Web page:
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Unusually detailed Python stack introspection



stackscope: unusually detailed Python stack introspection

.. image:: :target: :alt: Latest PyPI version

.. image:: :target: :alt: Documentation status

.. image:: :target: :alt: Test coverage

.. image:: :target: :alt: Code style: black

.. image:: :target: :alt: Checked with mypy

stackscope is a library that helps you tell what your running Python program is doing and how it got there. It can provide detailed stack traces, similar to what you get in an exception traceback, but without needing to throw an exception first. Compared to standard library facilities such as traceback.extract_stack(), it is far more versatile. It supports async tasks, generators, threads, and greenlets; provides information about active context managers in each stack frame; and includes a customization interface that library authors can use to teach it to improve the stack extraction logic for code that touches their library. (As an example of the latter, the stack of an async task blocked in a run_in_thread() function could be made to cover the code that's running in the thread as well.)

stackscope is loosely affiliated with the Trio <>__ async framework, and shares Trio's obsessive focus on usability and correctness. The context manager analysis is especially helpful with Trio since you can use it to understand where the nurseries are. You don't have to use stackscope with Trio, though; it requires only the Python standard library, 3.8 or later, and the ExceptionGroup backport <>__ on versions below 3.11.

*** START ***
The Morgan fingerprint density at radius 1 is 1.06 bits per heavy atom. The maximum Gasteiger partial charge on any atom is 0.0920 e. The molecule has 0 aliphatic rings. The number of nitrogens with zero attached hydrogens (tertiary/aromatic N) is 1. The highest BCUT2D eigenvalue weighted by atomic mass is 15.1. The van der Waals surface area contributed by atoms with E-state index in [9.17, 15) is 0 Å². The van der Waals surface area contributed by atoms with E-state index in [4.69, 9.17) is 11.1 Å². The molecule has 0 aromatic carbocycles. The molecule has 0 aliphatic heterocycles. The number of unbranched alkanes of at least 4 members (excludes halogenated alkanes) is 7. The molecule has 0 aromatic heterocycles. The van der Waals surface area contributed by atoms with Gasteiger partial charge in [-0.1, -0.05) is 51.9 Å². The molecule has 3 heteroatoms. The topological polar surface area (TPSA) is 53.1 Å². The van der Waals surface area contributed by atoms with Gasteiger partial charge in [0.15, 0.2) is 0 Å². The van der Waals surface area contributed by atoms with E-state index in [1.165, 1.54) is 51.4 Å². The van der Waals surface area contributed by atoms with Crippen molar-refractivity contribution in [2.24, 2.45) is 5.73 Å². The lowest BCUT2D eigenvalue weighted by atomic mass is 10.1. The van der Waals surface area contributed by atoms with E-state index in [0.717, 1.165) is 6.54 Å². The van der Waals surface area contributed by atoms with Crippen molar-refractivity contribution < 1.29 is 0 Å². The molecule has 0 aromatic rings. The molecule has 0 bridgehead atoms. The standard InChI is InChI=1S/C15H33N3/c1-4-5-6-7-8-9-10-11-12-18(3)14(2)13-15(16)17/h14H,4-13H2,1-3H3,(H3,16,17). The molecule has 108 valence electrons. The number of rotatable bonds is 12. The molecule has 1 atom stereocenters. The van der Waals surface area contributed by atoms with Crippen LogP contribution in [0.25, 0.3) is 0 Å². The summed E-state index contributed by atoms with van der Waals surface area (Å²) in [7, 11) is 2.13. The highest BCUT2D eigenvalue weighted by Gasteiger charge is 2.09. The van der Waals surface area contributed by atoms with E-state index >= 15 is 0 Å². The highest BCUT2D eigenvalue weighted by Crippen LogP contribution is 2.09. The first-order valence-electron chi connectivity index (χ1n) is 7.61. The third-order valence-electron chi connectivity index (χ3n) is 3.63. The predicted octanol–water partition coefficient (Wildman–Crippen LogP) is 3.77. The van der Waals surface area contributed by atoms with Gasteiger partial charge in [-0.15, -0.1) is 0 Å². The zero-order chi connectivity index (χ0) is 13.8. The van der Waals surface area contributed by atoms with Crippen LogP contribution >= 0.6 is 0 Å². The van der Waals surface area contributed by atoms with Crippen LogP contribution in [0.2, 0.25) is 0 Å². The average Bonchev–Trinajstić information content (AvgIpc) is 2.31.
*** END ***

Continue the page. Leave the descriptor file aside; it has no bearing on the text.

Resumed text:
stackscope is mostly intended as a building block for other debugging and introspection tools. You can use it directly, but there's only rudimentary support for end-user-facing niceties such as pretty-printed output. On the other hand, the core logic is (believed to be) robust and flexible, exposing customization points that third-party libraries can use to help stackscope make better tracebacks for their code. stackscope ships out of the box with such "glue" for Trio <>, greenback <>, and some of their lower-level dependencies.

stackscope requires Python 3.8 or later. It is fully type-annotated and is tested with CPython (every minor version through 3.12) and PyPy, on Linux, Windows, and macOS. It will probably work on other operating systems. Basic features will work on other Python implementations, but the context manager decoding will be less intelligent, and won't work at all without a usable gc.get_referents().


Call stackscope.extract() to obtain a stackscope.Stack describing the stack of a coroutine object, generator iterator (sync or async), greenlet, or thread. If you want to extract part of the stack that led to the extract() call, then either pass a stackscope.StackSlice or use the convenience aliases stackscope.extract_since() and stackscope.extract_until().

Trio users: Try print(stackscope.extract(trio.lowlevel.current_root_task(), recurse_child_tasks=True)) to print the entire task tree of your Trio program.

Once you have a Stack, you can:

  • Format it for human consumption: str() obtains a tree view as shown in the example below, or use stack.format() to customize it or stack.format_flat() to get an alternate format that resembles a standard Python traceback.